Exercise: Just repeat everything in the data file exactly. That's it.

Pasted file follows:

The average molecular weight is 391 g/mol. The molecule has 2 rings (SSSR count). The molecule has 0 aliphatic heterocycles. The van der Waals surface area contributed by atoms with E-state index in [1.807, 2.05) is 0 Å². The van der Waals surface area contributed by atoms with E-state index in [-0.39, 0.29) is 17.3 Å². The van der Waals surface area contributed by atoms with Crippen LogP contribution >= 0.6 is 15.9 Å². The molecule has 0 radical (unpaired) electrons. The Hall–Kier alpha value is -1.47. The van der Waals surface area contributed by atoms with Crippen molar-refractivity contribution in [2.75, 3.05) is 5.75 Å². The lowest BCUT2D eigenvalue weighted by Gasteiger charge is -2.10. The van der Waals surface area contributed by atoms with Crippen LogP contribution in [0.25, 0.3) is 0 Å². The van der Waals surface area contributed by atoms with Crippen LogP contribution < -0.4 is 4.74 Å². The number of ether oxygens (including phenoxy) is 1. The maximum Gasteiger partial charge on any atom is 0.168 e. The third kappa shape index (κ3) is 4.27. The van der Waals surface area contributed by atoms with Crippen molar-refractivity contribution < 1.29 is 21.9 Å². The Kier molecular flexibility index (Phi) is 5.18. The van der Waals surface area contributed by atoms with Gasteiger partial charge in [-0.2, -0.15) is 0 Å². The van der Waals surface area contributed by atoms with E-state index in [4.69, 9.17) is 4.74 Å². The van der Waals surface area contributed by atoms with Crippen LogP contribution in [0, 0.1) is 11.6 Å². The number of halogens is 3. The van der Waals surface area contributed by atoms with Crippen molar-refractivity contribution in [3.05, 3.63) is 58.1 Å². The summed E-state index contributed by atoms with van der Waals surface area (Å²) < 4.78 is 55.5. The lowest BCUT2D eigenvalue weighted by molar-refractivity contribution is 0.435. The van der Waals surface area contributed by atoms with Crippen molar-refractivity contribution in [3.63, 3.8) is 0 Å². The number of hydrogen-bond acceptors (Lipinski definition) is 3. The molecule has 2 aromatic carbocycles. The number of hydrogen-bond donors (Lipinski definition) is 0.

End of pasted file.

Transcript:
The average molecular weight is 391 g/mol. The molecule has 2 rings (SSSR count). The molecule has 0 aliphatic heterocycles. The van der Waals surface area contributed by atoms with E-state index in [1.807, 2.05) is 0 Å². The van der Waals surface area contributed by atoms with E-state index in [-0.39, 0.29) is 17.3 Å². The van der Waals surface area contributed by atoms with Crippen LogP contribution >= 0.6 is 15.9 Å². The molecule has 0 radical (unpaired) electrons. The Hall–Kier alpha value is -1.47. The van der Waals surface area contributed by atoms with Crippen molar-refractivity contribution in [2.75, 3.05) is 5.75 Å². The lowest BCUT2D eigenvalue weighted by Gasteiger charge is -2.10. The van der Waals surface area contributed by atoms with Crippen LogP contribution in [0.25, 0.3) is 0 Å². The van der Waals surface area contributed by atoms with Crippen LogP contribution < -0.4 is 4.74 Å². The number of ether oxygens (including phenoxy) is 1. The maximum Gasteiger partial charge on any atom is 0.168 e. The third kappa shape index (κ3) is 4.27. The van der Waals surface area contributed by atoms with Crippen molar-refractivity contribution < 1.29 is 21.9 Å². The Kier molecular flexibility index (Phi) is 5.18. The van der Waals surface area contributed by atoms with Gasteiger partial charge in [-0.2, -0.15) is 0 Å². The van der Waals surface area contributed by atoms with E-state index in [4.69, 9.17) is 4.74 Å². The van der Waals surface area contributed by atoms with Crippen LogP contribution in [0, 0.1) is 11.6 Å². The number of halogens is 3. The van der Waals surface area contributed by atoms with Crippen molar-refractivity contribution in [3.05, 3.63) is 58.1 Å². The summed E-state index contributed by atoms with van der Waals surface area (Å²) < 4.78 is 55.5. The lowest BCUT2D eigenvalue weighted by molar-refractivity contribution is 0.435. The van der Waals surface area contributed by atoms with Crippen molar-refractivity contribution in [3.63, 3.8) is 0 Å². The number of hydrogen-bond acceptors (Lipinski definition) is 3. The molecule has 2 aromatic carbocycles. The number of hydrogen-bond donors (Lipinski definition) is 0.